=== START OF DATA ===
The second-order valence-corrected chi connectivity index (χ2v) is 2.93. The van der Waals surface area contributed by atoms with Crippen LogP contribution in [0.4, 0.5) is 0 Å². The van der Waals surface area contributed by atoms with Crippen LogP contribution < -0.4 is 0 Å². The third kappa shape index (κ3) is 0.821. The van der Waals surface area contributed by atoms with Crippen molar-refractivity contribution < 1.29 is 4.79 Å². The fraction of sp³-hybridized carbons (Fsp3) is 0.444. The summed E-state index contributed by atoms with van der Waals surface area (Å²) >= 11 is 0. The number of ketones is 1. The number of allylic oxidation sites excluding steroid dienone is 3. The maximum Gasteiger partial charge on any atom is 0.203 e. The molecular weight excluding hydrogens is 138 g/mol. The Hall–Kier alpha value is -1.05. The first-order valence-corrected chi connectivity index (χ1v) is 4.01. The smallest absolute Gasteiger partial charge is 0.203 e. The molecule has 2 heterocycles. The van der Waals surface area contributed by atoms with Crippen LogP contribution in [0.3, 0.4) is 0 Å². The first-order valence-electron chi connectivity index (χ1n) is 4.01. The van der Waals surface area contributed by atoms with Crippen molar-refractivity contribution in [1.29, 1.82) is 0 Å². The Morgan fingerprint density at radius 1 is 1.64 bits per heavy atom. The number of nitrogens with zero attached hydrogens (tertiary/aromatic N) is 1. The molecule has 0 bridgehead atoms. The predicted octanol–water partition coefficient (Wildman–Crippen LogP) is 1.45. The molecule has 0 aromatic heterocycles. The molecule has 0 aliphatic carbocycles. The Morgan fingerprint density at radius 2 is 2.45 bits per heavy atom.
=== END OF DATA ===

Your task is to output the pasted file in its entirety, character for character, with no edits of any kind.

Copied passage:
The second-order valence-corrected chi connectivity index (χ2v) is 2.93. The van der Waals surface area contributed by atoms with Crippen LogP contribution in [0.4, 0.5) is 0 Å². The van der Waals surface area contributed by atoms with Crippen LogP contribution < -0.4 is 0 Å². The third kappa shape index (κ3) is 0.821. The van der Waals surface area contributed by atoms with Crippen molar-refractivity contribution < 1.29 is 4.79 Å². The fraction of sp³-hybridized carbons (Fsp3) is 0.444. The summed E-state index contributed by atoms with van der Waals surface area (Å²) >= 11 is 0. The number of ketones is 1. The number of allylic oxidation sites excluding steroid dienone is 3. The maximum Gasteiger partial charge on any atom is 0.203 e. The molecular weight excluding hydrogens is 138 g/mol. The Hall–Kier alpha value is -1.05. The first-order valence-corrected chi connectivity index (χ1v) is 4.01. The smallest absolute Gasteiger partial charge is 0.203 e. The molecule has 2 heterocycles. The van der Waals surface area contributed by atoms with Crippen LogP contribution in [0.3, 0.4) is 0 Å². The first-order valence-electron chi connectivity index (χ1n) is 4.01. The van der Waals surface area contributed by atoms with Crippen molar-refractivity contribution in [1.29, 1.82) is 0 Å². The Morgan fingerprint density at radius 1 is 1.64 bits per heavy atom. The number of nitrogens with zero attached hydrogens (tertiary/aromatic N) is 1. The molecule has 0 bridgehead atoms. The predicted octanol–water partition coefficient (Wildman–Crippen LogP) is 1.45. The molecule has 0 aromatic heterocycles. The molecule has 0 aliphatic carbocycles. The Morgan fingerprint density at radius 2 is 2.45 bits per heavy atom.